It’s all the rage! The tiny house. The Granny Pod. The little house that you can AirBnB and make tons of money to pay your mortgage. More and more existing and hopeful homeowners have big dreams of buying a house that they can live in and build a Backyard Cottage (the City of Seattle refers to that as a DADU, Detached Accessory Dwelling Unit).
Right now, the City of Seattle hasn’t exactly made it easy, fast or cost effective to build a DADU on your property.
Let’s look at some of the current rules:
- The home owner is required to live in main house or the DADU, and must sign an owner occupancy covenant.
- The DADU can’t exceed 800 sq/ft when built on a lot zoned single-family, and can’t exceed 650 sq/ft when built in a lowrise zone.
- In most neighborhoods, the DADU must have one off-street parking space.
- The existing lot must be at least 4,000 sq/ft
- Only one DADU may be built on each lot.
- You need to get full permits from the City to build the DADU, and that may require additional electrical service and sewer connections.
Why the current rules, well, suck:
- The permitting process is almost impossible for an average resident to navigate. That means that you will need to hire at least one professional to help you through the process. That adds significant cost to the project.
- The City does not have a streamlined permitting process. For example, once you finally get the building permit, then you have to start an entirely new process to get an electrical permit. This adds time, cost and frustration to an already unnecessarily long process.
- The permitting process can take up to 6 months. That is 6 months of carrying costs and lost income. And that doesn’t even include the time it takes to build the Backyard Cottage.
- The required off-street parking space for each DADU makes it impossible for 35% of Seattle home owners to even consider adding an DADU, as they have zero existing off-street parking and no feasible way to add any.
Why MORE Backyard Cottages will help Seattle:
- Building DADU’s will slow home demolitions. I think we are all a little sad that so many of our old and charming homes are getting bulldozed. Although some houses are just ready to be demolished, others are still in wonderful shape. We can preserve the historic charm of our neighborhoods while still adding the much needed density.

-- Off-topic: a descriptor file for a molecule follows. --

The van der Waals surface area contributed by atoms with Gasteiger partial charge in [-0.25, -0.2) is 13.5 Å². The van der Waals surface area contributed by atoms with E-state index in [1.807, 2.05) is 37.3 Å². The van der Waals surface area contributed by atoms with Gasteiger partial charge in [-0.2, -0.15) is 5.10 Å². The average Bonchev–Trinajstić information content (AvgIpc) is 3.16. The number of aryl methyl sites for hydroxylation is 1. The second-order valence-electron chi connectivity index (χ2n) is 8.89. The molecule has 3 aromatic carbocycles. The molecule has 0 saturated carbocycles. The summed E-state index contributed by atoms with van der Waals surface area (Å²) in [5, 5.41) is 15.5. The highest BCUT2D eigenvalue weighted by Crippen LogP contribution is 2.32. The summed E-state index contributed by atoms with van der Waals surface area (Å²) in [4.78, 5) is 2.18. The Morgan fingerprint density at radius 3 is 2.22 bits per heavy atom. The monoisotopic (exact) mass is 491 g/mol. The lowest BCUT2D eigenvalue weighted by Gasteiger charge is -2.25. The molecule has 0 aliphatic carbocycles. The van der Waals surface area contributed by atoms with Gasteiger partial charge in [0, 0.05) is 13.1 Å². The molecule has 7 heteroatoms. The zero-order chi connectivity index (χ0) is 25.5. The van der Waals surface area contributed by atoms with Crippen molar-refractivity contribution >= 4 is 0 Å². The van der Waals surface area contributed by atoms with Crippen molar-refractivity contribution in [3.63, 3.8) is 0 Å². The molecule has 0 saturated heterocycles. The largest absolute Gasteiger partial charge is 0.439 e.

- The recent Environmental Impact Study (that spanned two years and kept Seattle from adding an estimated 300 DADU’s during that time) has provided clear evidence that allowing more DADU’s will not harm the character of existing neighborhoods OR grossly impact our precious street parking . *Fun fact – DADU’s became legal in 2009, and since then, only 292 have been built*
- Providing more homes for people to live in-city will reduce traffic. When people who work in the City can live in the City, they are far more likely to walk/bike/use mass transit, therefore reducing the number of cars on the road.
- Increase access, diversity and inclusion within single-family areas.
Things Might Get Easier:
- Mayor Jenny Durkan directed the Department of Construction and Inspections to fast-track pre-approved designs for DADU’s..
- The City will hire architects to develop several standardized plans for Backyard Cottages.
- A typical fee for an architect to design a backyard cottage is $10,000- $30,000. Having standardized plans available will be a huge cost savings to homeowners.
- By using the standard plans, permitting time will be cut by 50%.
- By reducing costs associated with planning, reducing permitting times and creating a clearer and easier path to building DADU’s this should encourage many more Seattle homeowners to build DADU’s on their property.